Chaco Culture National Historical Park is centered on Chaco Canyon, which from around 850 C.E. to 1250 C.E. was the center of one of the most remarkable pre-Columbian cultures in the Americas. Chaco Canyon was among the first national monuments created by Theodore Roosevelt under the Antiquities Act in 1907. And in 1987, together with Aztec Ruins National Monument and five smaller “outlier” archaeological sites in the region, it was named a UNESCO World Heritage site.
The Chaco culture evolved and spread in the region and its people left thousands of pueblos, shrines, burial sites, cliff-stairs, track-ways, and ancient roads. Eventually there were more than 200 outlier communities, many connected to Chaco Canyon by roads. All modern pueblo peoples trace their ancestry to Chaco Canyon, and tribes including the Navajo and Hopi claim cultural affiliation with the ancient Puebloans and Chacoans. Most of the Chaco region today is traditionally Navajo land.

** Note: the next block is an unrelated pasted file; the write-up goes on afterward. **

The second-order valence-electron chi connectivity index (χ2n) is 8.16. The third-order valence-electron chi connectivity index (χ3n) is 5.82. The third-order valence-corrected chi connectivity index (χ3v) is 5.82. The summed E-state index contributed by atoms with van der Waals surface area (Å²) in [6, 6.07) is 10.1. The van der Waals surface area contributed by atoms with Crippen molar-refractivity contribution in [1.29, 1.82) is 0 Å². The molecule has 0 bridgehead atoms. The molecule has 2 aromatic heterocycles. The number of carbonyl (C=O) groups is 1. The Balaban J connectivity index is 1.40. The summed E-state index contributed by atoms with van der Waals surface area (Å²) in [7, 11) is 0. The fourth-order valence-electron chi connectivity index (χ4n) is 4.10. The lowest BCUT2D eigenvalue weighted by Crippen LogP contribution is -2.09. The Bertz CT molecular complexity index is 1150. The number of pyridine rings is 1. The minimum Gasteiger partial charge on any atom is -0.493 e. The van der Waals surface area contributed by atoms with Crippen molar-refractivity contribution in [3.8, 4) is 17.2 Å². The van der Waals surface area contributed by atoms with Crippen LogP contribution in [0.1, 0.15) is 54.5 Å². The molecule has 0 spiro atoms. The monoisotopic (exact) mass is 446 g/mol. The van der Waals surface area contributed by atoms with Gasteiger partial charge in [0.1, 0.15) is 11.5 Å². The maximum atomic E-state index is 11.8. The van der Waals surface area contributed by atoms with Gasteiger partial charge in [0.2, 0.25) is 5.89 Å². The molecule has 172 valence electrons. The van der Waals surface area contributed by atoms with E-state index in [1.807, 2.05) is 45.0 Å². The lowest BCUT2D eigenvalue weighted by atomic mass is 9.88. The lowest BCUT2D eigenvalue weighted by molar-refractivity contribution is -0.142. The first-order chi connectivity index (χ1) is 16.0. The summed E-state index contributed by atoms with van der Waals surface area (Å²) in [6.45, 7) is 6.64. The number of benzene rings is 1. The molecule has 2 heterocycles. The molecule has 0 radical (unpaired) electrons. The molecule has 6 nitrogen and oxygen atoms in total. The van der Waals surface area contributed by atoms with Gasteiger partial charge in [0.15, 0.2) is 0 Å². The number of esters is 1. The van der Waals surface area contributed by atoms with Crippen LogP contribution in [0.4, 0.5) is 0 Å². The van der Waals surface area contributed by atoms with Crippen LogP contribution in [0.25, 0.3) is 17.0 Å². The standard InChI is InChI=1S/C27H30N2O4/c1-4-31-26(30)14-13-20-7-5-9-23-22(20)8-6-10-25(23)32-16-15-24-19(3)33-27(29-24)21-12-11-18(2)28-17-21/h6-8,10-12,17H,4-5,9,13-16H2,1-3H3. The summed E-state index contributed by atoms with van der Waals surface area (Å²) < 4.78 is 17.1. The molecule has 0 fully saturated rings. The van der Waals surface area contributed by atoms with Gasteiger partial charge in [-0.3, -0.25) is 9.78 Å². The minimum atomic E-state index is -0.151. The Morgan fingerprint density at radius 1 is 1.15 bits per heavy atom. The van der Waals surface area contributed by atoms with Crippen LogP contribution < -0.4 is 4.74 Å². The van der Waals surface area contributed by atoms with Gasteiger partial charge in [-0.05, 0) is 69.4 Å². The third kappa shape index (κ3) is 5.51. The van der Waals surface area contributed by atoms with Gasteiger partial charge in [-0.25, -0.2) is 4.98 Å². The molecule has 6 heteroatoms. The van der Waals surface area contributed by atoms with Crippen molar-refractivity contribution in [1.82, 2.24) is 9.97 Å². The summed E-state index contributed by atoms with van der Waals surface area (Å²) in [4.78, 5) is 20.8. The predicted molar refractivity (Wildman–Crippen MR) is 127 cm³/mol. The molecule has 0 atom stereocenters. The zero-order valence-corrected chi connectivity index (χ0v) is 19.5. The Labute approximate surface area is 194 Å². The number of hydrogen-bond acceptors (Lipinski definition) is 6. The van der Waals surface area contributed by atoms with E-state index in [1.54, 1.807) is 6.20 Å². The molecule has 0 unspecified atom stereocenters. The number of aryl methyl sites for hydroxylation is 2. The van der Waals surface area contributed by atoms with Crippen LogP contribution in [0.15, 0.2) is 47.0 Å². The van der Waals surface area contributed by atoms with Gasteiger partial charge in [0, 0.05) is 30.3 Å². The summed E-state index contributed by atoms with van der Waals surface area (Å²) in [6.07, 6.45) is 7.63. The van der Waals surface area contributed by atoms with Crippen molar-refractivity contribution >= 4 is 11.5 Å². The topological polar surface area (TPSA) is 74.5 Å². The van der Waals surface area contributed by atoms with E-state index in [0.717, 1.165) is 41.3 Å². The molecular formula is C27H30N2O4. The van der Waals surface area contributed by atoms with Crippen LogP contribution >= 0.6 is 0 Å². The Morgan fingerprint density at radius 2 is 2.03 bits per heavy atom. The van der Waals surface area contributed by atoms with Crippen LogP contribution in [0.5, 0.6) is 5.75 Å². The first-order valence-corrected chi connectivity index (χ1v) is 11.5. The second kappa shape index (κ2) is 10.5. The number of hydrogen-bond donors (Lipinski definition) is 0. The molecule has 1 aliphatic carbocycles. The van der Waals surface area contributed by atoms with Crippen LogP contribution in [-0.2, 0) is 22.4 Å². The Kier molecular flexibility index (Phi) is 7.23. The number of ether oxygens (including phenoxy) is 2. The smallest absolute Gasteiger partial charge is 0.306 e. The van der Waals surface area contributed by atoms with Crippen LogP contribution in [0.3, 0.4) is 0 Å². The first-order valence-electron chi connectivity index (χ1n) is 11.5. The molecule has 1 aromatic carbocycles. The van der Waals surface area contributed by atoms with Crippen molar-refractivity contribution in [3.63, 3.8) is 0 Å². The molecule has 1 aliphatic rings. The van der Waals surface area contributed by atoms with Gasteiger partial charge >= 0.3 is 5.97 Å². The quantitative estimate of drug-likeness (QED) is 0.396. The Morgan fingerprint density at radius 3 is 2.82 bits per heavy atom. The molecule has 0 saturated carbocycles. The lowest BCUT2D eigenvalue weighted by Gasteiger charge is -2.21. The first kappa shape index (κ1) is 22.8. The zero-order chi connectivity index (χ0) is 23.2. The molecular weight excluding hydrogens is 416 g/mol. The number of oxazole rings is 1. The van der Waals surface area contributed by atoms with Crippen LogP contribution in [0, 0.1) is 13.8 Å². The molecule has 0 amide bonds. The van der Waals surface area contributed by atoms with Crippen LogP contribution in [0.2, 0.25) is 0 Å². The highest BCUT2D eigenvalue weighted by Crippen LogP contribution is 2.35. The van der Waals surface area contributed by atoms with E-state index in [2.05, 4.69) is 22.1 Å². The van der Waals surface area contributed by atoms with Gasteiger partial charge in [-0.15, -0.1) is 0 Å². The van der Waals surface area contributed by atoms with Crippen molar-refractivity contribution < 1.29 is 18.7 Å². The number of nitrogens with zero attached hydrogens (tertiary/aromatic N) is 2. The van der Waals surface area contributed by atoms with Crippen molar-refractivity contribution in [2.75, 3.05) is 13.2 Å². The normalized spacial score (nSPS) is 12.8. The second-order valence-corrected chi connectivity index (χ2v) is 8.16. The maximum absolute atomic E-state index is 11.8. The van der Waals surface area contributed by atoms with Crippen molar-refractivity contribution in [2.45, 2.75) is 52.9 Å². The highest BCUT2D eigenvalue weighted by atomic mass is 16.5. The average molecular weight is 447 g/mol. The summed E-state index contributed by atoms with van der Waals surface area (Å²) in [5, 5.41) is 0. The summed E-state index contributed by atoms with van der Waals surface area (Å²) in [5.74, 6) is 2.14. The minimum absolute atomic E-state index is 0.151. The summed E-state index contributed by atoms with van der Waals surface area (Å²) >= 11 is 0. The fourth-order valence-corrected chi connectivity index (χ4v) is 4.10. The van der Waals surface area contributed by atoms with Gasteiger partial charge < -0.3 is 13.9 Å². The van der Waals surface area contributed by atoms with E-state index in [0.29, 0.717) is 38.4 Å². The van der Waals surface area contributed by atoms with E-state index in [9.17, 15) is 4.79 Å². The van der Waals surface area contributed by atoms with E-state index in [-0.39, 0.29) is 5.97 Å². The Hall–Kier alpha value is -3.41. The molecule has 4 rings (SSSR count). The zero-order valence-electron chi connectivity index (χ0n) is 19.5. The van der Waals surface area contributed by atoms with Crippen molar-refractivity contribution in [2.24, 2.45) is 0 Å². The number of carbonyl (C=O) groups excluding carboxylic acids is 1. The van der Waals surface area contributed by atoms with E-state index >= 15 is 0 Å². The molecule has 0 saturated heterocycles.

An extraordinary archaeological landscape at risk
It’s a rough drive into Chaco Canyon. On the northern access road, the last 13 miles are on a pot-holed and dusty washboard road that can become impassable when it rains. The first thing you see on your left as you turn off NM 550 towards the park is a big fracking well, but as you get closer to Chaco, the landscape is flat and expansive, the desert scrub vegetation is sparse, and grazing cattle and horses are few and far between. The nearest town to Chaco Canyon is 60 miles away and there is no visitor accommodation, merely a campground frequented by coyotes and rattlesnakes under a mesa. It’s an International Dark Sky and you’d be crazy not to stumble out of your tent at night into the cool, high-desert air and marvel at the jewel-box-bright stars of the Milky Way spilling though the black-velvet night sky.